Xye Arellano: Tell me about the Civil Rights Movement.
Chude Allen: Well, it was in 1964 I went south to go to school at Spelman College. I worked in the Civil Rights Movement in Atlanta, then in the summer I went to Mississippi.
Xye: What is the Civil Rights Movement?
Chude: The Civil Rights Movement was called the freedom movement by the people who worked in the movement and it was a movement to gain rights for African Americans. It was to end segregation. Segregation made it illegal for whites and blacks to live together or go to the same restaurants or go to the same schools. So it was to end segregation and it was for people to be treated with dignity and respect even if they were black. Remember, in the South black people had to get off the sidewalk when white people walked by them. They were cheated out of good pay. They couldnt go to the police to get help because they were discriminated against. So the Civil Rights Movement was to get equal rights, end discrimination and segregation.
Xye: What years were you involved?
Chude: I was involved in 1964 in the spring in Atlanta and in Mississippi in the summer.
Xye: Were Asians considered whites?
Chude: It depended on where they lived. In one county you could be considered black and in another you could be considered white. That would affect what school you got to go to. The black schools were much worse.
Xye: If you looked white, could you pretend to be white?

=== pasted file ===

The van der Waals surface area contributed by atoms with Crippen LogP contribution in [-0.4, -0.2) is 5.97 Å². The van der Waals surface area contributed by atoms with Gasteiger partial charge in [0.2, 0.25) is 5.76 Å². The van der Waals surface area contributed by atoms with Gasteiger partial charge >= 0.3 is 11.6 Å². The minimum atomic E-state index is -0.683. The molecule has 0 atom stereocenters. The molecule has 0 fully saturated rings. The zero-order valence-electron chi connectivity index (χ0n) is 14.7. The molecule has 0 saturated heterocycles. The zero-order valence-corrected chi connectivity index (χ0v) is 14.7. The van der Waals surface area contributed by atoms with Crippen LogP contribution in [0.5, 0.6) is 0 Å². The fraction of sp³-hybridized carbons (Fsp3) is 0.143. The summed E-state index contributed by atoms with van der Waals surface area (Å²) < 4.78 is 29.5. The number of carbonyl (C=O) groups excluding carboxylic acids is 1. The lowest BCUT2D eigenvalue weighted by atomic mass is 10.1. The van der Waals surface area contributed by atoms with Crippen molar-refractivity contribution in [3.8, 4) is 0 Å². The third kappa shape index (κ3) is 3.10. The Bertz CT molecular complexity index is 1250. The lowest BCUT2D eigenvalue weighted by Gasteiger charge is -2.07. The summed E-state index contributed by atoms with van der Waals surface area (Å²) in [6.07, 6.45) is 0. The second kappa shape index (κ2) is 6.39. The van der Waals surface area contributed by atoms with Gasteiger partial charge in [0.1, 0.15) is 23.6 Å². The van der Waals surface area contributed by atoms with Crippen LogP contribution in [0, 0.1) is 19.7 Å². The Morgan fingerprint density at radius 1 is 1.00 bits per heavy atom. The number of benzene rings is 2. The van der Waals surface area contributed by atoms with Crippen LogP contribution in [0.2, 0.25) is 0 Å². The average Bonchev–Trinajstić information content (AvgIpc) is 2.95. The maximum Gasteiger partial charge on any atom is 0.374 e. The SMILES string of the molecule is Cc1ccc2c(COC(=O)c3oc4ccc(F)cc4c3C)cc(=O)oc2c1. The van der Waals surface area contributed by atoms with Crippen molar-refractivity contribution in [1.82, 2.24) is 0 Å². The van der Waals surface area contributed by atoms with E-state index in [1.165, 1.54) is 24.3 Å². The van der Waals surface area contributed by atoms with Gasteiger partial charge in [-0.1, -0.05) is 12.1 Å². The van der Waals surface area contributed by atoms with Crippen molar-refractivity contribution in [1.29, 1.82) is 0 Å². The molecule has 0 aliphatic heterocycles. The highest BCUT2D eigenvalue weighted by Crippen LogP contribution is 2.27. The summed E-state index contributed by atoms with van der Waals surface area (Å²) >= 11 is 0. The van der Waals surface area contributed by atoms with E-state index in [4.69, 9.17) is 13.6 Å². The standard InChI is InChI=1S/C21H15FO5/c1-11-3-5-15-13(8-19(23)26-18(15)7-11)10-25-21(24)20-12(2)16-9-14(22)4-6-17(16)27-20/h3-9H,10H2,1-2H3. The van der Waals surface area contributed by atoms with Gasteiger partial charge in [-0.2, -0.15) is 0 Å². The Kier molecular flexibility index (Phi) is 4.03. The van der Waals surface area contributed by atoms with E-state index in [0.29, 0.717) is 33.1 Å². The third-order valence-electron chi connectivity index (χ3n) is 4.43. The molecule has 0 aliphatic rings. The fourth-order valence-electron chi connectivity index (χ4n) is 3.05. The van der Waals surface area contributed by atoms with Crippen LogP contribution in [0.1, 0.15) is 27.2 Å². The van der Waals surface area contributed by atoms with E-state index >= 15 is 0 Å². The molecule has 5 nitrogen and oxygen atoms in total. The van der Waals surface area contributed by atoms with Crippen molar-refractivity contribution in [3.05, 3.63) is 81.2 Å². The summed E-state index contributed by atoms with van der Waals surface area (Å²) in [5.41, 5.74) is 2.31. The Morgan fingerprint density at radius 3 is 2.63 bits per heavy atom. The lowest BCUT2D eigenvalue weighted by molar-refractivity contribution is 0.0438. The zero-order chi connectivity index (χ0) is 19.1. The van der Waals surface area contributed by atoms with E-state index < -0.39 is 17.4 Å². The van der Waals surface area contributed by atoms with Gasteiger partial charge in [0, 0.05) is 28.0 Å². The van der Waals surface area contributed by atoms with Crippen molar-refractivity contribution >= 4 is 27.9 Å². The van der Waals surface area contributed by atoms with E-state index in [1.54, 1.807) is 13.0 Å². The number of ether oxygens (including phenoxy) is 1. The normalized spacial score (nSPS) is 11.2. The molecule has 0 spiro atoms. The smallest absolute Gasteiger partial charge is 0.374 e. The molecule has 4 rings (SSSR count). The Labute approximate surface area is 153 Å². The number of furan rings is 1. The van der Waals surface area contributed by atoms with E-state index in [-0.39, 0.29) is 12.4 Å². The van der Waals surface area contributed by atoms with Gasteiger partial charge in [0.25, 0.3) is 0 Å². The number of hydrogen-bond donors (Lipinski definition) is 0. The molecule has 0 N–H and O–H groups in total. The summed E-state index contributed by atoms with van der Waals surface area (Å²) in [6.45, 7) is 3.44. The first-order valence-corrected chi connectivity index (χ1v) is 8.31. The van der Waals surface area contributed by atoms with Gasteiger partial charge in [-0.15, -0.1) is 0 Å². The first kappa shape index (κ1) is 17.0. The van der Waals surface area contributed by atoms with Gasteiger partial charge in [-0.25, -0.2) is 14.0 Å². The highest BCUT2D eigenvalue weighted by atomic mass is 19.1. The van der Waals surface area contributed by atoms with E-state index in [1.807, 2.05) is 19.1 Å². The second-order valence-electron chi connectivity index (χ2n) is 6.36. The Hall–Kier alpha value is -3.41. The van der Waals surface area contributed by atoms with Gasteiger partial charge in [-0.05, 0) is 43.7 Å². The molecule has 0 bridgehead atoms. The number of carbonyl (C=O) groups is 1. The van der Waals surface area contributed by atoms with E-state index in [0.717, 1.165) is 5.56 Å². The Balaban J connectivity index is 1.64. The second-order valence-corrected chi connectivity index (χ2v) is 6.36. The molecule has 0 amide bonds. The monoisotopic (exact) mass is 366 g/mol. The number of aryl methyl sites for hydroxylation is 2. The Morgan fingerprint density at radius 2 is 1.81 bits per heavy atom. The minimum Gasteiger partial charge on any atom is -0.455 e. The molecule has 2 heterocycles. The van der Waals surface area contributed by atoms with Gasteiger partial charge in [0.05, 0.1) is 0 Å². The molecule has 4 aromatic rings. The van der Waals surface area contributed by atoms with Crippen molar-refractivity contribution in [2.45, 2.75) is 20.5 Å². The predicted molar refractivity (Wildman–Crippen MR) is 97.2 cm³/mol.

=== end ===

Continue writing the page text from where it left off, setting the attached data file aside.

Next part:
Chude: Not if people knew you. In most southern towns people knew each other. So if you had even one ancestor who came from Africa, it didnt matter how white you looked.
Xye: What was the name of the school you taught at?
Chude: I taught at the Holly Springs freedom school.
Xye: What was it like to teach?
Chude: It was very exciting. I taught Black history. In 1964 I didnt know anything about black history. We didnt have any black history in my school. I was learning at the same time the students were learning.
Xye: How did your parents feel about you being in the Civil Rights Movement?
Chude: I was twenty years old when I went to Mississippi. I had to have my parents permission to go. They had to sign a piece of paper for me to go. They were scared and worried, but they still let me go. That summer three men were killed in Mississippi before I even got there.
Xye: Did you write poetry and stories about the Civil Rights Movement?
Chude: I wrote letters home. My parents made 80 copies and sent them to family and friends. Some were put in a book. Now that I am older I write poetry and memory stories. You can find them on our website, www.crmvet.org.
Copyright © Interview with Chude Pam Allen
and Xye Arellano, 2013
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